Is the bride a family member or friend? Have you known her since childhood, or did you meet in college? If she’s your sister, is she younger or older? Let your relationship to the bride inform your speech style and the content of your speech.

Have you found yourself filling the maid of honor role, but you don’t have a close relationship with the bride? Perhaps you’re the groom’s sister and have only met the bride once or twice before. If you find yourself in this position, try focusing on the couple’s hobbies and interests in your speech. Does the couple enjoy hiking, baking, fishing, completing puzzles, or watching Star Wars together? Center your speech around shared interests to help personalize your toast content, even if you don’t know the bride well.

Toast Tip: If you don’t have a close relationship to both of the newlyweds, avoid making personal jokes about the couple.

5. Choose an outstanding opener.

The opening line of any toast or speech sets the tone for what’s to come. Capture the attention of the audience with a great opening or hilarious one-liner. Many of the best opening lines have an unexpected twist that ads humor.

Check out these openers for inspiration:  
• “I’m so excited to be here today celebrating the wonder, beauty, and magic that this open bar has provided us all.”
• “What can I say about (Bride) that we don’t already know? She’s charming, funny, boisterous…buoyant…? I’m sorry, (Bride), I can’t read this line. What did you write?”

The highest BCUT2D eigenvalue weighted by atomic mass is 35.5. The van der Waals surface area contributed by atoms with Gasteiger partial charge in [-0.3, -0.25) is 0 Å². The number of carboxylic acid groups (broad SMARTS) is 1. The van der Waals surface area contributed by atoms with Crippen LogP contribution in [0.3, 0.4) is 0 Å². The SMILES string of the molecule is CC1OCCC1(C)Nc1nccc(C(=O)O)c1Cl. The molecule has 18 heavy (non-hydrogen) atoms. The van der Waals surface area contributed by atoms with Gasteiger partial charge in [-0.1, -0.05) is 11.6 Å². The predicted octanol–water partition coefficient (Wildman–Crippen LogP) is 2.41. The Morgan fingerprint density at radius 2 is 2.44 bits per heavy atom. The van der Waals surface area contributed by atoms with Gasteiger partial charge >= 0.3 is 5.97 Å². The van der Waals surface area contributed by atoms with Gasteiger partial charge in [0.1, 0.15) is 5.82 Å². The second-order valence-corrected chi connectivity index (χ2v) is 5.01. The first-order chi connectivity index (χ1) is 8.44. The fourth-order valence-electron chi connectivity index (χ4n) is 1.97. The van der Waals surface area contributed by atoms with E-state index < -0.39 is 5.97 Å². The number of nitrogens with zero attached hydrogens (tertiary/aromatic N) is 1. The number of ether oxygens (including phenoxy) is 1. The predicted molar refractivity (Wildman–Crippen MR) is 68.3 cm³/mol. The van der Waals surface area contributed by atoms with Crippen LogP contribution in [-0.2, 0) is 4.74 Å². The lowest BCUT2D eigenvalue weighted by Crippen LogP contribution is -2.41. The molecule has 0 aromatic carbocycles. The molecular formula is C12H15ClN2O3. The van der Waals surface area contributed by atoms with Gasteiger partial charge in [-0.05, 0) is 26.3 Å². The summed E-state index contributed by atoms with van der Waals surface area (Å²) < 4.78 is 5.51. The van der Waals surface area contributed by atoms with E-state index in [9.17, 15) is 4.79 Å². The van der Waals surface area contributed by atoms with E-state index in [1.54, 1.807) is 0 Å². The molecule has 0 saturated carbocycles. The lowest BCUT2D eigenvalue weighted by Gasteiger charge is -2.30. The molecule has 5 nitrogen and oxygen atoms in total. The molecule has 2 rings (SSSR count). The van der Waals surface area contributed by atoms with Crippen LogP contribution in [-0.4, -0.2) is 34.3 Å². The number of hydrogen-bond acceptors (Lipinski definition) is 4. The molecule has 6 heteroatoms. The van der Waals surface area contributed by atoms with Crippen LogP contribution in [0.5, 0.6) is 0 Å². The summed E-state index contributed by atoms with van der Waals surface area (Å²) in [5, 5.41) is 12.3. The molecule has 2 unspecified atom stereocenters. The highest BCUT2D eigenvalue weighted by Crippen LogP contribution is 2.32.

• “We’re here today to celebrate (married couple), laugh, dance, and share in their joy, but we have something else in common: We’re all terrified of what I’m going to say next.”

Don’t be afraid to roast the newlyweds or mock the wedding party a bit. Most wedding guests can appreciate a good joke, but do your best to read the room. If the crowd isn’t responding to your story well, wrap it up quickly. Offer a short, sweet toast and pass the mic.  

6. Tell a great story.

After opening jokes and introductions, focus on your relationship with the couple. Wedding guests can connect more easily with personal stories than they can an attempted stand-up set. Try building your speech around a central story instead of the jokes you’d like to tell.

• How did you meet the bride? Tell your origin story (fun pun for comic book and fantasy fans) or share a special story about your friendship.
• Think about what makes the couple’s relationship special or unique. Is there as story that perfectly captures their one-of-a-kind bond?

Toast Tip: Avoid clichés. Instead of saying, “The bride is such a great friend,” tell a story that demonstrates why she is.

7. Use personal anecdotes.

If you’re having trouble choosing a specific story for your speech, consider adding short anecdotes throughout instead. Brainstorm 5-6 related anecdotes before whittling that list down to 2-3 winners.  Pepper the best anecdotes throughout your speech.